Surrey mayor plans 12,000-seat stadium, two new entertainment districts

Surrey mayor plans 12,000-seat stadium, two new entertainment districts

An economic and feasibility study launching Friday will draft a plan to finance the venue.

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In her first official address since being elected in 2022, Surrey Mayor Brenda Locke announced an economic strategy to make B.C.’s largest city a destination for live events with two new entertainment districts planned — one in the city centre, the other in Cloverdale.

“To prepare Surrey for a population of a million people, our council will be required to take decisive and bold action,” Locke told the audience at a sold-out luncheon at Sheraton Vancouver Guildford Hotel.

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“This means we will invest in big-city amenities, like major sporting and events facilities, entertainment and music venues.”

As part of Locke’s economic plan, she said city council is looking to add a 12,000-seat stadium or arena in Surrey, with an economic and feasibility study launching Friday to consider a plan to finance the venue.

“There are still too many residents leaving the city for their entertainment,” Locke said.

While city councillor Linda Annis, of the opposition Surrey First party, agreed that local residents are leaving Surrey and travelling to Vancouver to attend live events, she thinks that the number of seats proposed for a new stadium or arena is too few.

“Something like 20,000 seats” Annis said would allow Surrey to host crowds for games such as FIFA in the prospective arena. “We need to go bigger in order to attract high-level sports.”

Three locations are now being considered for the venue — in the city centre near the Chuck Bailey Recreation Centre, on city-owned land in Newton, and at the Cloverdale Fairgrounds.

Locke said Surrey has already received interest from semi-professional sports teams who would consider using the arena.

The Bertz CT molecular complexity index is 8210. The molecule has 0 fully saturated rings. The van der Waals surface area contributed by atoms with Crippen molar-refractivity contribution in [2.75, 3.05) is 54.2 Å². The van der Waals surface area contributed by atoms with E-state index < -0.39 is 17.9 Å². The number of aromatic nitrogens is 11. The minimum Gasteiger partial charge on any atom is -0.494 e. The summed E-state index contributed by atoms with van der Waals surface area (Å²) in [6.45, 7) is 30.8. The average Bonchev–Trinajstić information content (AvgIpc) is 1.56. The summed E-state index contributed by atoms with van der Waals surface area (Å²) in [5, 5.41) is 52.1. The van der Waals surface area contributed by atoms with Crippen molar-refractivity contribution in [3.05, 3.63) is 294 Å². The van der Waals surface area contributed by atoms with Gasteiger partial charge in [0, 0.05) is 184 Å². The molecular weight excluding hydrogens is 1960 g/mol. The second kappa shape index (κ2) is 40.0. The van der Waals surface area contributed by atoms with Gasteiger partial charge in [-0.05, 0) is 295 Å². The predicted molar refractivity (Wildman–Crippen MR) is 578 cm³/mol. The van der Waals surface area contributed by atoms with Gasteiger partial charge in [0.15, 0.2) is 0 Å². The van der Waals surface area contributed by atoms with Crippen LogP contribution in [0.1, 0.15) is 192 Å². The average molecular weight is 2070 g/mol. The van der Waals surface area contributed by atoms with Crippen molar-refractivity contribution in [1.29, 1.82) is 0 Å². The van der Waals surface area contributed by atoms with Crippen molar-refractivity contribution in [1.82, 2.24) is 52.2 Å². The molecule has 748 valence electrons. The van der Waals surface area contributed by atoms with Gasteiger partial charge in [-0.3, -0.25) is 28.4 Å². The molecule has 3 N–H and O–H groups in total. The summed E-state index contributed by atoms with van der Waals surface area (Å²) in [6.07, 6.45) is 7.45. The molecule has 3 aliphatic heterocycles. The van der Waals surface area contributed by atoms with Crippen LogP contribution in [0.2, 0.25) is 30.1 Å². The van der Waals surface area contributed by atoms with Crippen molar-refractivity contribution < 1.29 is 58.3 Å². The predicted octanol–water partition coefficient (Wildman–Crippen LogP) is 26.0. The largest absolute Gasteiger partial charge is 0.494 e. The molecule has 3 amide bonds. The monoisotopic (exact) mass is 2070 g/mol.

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“We’re going to be doing a full study before we do any real talking about that to them.”

When asked about what such as building might cost taxpayers, the mayor said because of business partnerships, the city is aiming for the build to be a “pain-free project. … We are looking to do this with the cooperation of the business community.”

Aside from entertainment, Locke said the city’s “aspirational” economic goal is to create one job for every working Surrey resident, beginning with the city council’s plan to “open up an additional 350 acres of new employment land” in Campbell Heights.

Surrey currently owns industrial land in the neighbourhood, which continues to sit unused.

Scott Wheatley, executive-director of the Cloverdale District Chamber of Commerce, was excited to hear the news about Campbell Heights.

“There’s finally a demand for businesses that want to use that land,” he said, estimating that within a few years, the number of workers in the industrial district will rise from a current 20,000 to approximately 35,000.

Locke noted that Richmond companies including Dr. Ma’s Laboratories and LED Smart are now planning to relocate their manufacturing facilities to Campbell Heights.

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But Wheatley says that doesn’t come without its challenges.

“The city is currently playing catch-up. There isn’t transit service to run 24-hour shifts of workers because the bus doesn’t run long enough hours.”

Additionally, Wheatley said there are still some facilities in Campbell Heights that are waiting for power connections.

Locke said Surrey has already received interest from semi-professional sports teams that would consider using the prospective arena. Photo by Arlen Redekop /PNG

The cost of the upgrades is still to be nailed down as part of Surrey’s 2024 budget, which Locke has refrained from discussing in the past few months because she is embroiled in a B.C. Supreme Court battle against the province, which ordered the city to stick with the new Surrey Police Service as replacement for the RCMP.

When asked on Thursday about her ongoing dispute with the province over policing, Locke declined to comment on specifics, but said: “We go before the courts in spring.”

The city is also planning to hire 25 more firefighters, 25 more police officers, and 10 additional bylaw officers annually, create 370 new childcare spaces in the city by 2025 with $18 million in funding, five new city-owned truck parking sites, and dedicate $105 million to infrastructure improvements such as widening 72 and 80 avenues and 132 Street.

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Locke also shared news of the expected opening this year of a UBC campus for post-secondary midwifery, physical therapy and occupational therapy studies and a Simon Fraser University medical school in 2026.

“I am excited that the first new medical school in Western Canada in over 50 years will be in Surrey,” the mayor said.

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